Prove or disprove involving periodic derivatives and functions

In summary, the question is whether a function with a periodic derivative must also be periodic. The attempt at a solution suggests using trigonometric functions as a counterexample, specifically secx, cscx, or cotx. However, their periodicity is uncertain and it may be easier to disprove the argument. The hint given is to consider g(x)=f(x+p)-f(x) and its derivative g'(x)=0.
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Homework Statement

A function f(x) has a periodic derivative. In other words f ' (x + p) = f ' (x) for some real value of p. Is f(x) necessarily periodic? Prove or give a counterexample.

Homework Equations

Periodic functions and Periodic Derivatives

The Attempt at a Solution

To be honest, this question stumped me because the only functions that i can think of when the mention of periodic comes is trig functions. I'm thinking that it must be a trig function which can act as a counterexample, specifically secx,cscx or cotx. however I'm not sure if these functions are periodic in the first place and then if their derivatives are periodic. I'm quite sure their derivatives are periodic but I'm not sure if they are periodic and if they're not, that will act as a counterexample. I'm worried that this might be true, because its much easier to disprove an argument than it is to prove it. If this is true, can someone help me go about the means of proving it. Thank you.
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The derivative of f(x) can be periodic even if f(x) isn't periodic. Concentrate on finding a counterexample. There's actually another thread on this same problem. The hint given was you know if g(x)=f(x+p)-f(x), so you know g'(x)=0. Does that make g(x) zero?

1. What are periodic derivatives and functions?

Periodic derivatives and functions are mathematical concepts that describe the repeating pattern of a function over a certain interval. A periodic function is one that repeats itself at regular intervals, while a periodic derivative is the rate of change of that function over time.

2. How can periodic derivatives and functions be proved or disproved?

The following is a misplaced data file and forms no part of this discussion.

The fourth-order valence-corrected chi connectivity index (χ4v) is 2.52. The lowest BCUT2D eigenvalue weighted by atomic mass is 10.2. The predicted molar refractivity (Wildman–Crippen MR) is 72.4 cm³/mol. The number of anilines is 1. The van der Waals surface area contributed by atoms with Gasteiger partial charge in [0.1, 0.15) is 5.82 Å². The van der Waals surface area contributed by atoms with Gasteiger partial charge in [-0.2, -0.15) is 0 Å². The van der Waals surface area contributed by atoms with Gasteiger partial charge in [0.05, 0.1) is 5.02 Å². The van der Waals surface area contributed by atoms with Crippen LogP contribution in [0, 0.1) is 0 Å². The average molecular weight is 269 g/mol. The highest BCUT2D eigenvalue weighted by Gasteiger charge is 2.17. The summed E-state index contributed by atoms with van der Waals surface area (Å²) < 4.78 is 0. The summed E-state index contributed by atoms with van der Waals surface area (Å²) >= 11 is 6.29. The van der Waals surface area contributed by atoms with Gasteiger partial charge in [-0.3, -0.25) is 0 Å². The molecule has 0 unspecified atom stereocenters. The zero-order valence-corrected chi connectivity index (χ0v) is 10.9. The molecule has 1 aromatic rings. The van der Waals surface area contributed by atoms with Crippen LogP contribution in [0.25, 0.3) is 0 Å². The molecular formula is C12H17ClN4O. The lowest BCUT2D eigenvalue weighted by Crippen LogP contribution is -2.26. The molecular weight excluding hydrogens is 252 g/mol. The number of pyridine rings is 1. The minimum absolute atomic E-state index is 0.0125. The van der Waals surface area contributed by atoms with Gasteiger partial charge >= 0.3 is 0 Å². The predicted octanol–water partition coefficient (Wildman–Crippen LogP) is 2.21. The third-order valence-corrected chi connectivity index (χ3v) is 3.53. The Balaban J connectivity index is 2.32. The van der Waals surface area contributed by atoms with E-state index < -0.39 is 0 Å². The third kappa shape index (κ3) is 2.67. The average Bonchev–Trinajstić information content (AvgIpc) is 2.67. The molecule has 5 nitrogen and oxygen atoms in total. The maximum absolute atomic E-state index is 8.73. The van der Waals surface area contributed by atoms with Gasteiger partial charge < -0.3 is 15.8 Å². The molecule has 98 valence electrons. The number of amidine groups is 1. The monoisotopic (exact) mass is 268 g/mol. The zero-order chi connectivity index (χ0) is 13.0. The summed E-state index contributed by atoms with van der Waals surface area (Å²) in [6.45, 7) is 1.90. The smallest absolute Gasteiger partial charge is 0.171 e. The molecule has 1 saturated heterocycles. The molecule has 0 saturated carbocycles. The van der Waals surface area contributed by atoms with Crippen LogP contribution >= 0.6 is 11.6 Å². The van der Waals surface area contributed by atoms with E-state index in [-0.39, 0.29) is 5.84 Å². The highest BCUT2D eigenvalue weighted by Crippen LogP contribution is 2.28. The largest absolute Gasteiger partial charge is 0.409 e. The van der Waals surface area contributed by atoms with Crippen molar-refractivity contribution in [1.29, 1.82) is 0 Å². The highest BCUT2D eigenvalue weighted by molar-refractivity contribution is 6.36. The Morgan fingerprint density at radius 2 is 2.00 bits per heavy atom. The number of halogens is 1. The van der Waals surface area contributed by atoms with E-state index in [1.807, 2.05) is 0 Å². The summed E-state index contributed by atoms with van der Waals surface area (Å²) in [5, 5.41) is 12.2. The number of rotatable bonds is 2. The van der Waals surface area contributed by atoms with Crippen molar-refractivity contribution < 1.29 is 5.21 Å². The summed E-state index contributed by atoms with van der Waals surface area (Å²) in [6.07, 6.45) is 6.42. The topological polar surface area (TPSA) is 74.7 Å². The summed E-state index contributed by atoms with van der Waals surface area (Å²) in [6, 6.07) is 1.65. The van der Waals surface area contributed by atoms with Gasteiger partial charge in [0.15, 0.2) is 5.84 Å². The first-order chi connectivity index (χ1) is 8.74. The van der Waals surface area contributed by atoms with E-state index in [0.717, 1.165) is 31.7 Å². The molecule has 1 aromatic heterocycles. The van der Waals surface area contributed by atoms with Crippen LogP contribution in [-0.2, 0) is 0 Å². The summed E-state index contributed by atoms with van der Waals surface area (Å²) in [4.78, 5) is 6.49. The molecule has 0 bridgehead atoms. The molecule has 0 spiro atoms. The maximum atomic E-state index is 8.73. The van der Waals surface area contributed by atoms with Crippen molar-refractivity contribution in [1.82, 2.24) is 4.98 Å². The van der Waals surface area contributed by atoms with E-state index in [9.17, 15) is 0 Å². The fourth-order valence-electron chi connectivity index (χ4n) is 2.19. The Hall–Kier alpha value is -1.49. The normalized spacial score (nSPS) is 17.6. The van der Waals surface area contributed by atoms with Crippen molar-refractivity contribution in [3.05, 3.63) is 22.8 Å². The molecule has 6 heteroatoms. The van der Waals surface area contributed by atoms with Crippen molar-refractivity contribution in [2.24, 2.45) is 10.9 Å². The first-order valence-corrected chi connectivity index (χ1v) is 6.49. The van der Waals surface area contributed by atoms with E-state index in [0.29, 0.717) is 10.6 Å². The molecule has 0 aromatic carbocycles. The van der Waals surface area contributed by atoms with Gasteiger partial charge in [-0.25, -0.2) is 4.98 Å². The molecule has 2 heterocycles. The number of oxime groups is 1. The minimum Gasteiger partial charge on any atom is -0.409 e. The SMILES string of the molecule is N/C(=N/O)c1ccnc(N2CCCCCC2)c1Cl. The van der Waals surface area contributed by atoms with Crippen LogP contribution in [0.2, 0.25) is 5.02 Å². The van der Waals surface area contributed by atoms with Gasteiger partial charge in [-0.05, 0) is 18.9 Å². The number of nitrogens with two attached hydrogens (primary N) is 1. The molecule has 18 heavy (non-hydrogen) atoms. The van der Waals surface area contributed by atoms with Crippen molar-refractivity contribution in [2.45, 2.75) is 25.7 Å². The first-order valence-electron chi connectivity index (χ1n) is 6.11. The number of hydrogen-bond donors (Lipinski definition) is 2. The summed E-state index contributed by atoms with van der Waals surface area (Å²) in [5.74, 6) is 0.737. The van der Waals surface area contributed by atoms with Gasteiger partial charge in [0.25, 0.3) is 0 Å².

Periodic derivatives and functions can be proved by showing that the function has a repeating pattern over a certain interval and that its derivative also has a repeating pattern with the same period. It can be disproved by finding a counterexample where the function does not have a repeating pattern or the derivative does not have the same period as the function.

3. Can all functions have periodic derivatives?

No, not all functions have periodic derivatives. Only functions that have a repeating pattern over a certain interval can have periodic derivatives. Functions that do not have a repeating pattern, such as exponential or logarithmic functions, do not have periodic derivatives.

4. How can the period of a periodic function be determined?

The period of a periodic function can be determined by finding the smallest interval over which the function repeats itself. This can be done by looking at the graph of the function or by solving for the value of the variable that causes the function to repeat.

5. What is the relationship between periodic derivatives and functions?

The relationship between periodic derivatives and functions is that the derivative of a periodic function is also a periodic function with the same period. This means that the rate of change of the function over time also follows a repeating pattern. Additionally, the derivative of a periodic function can help determine the period of the function.

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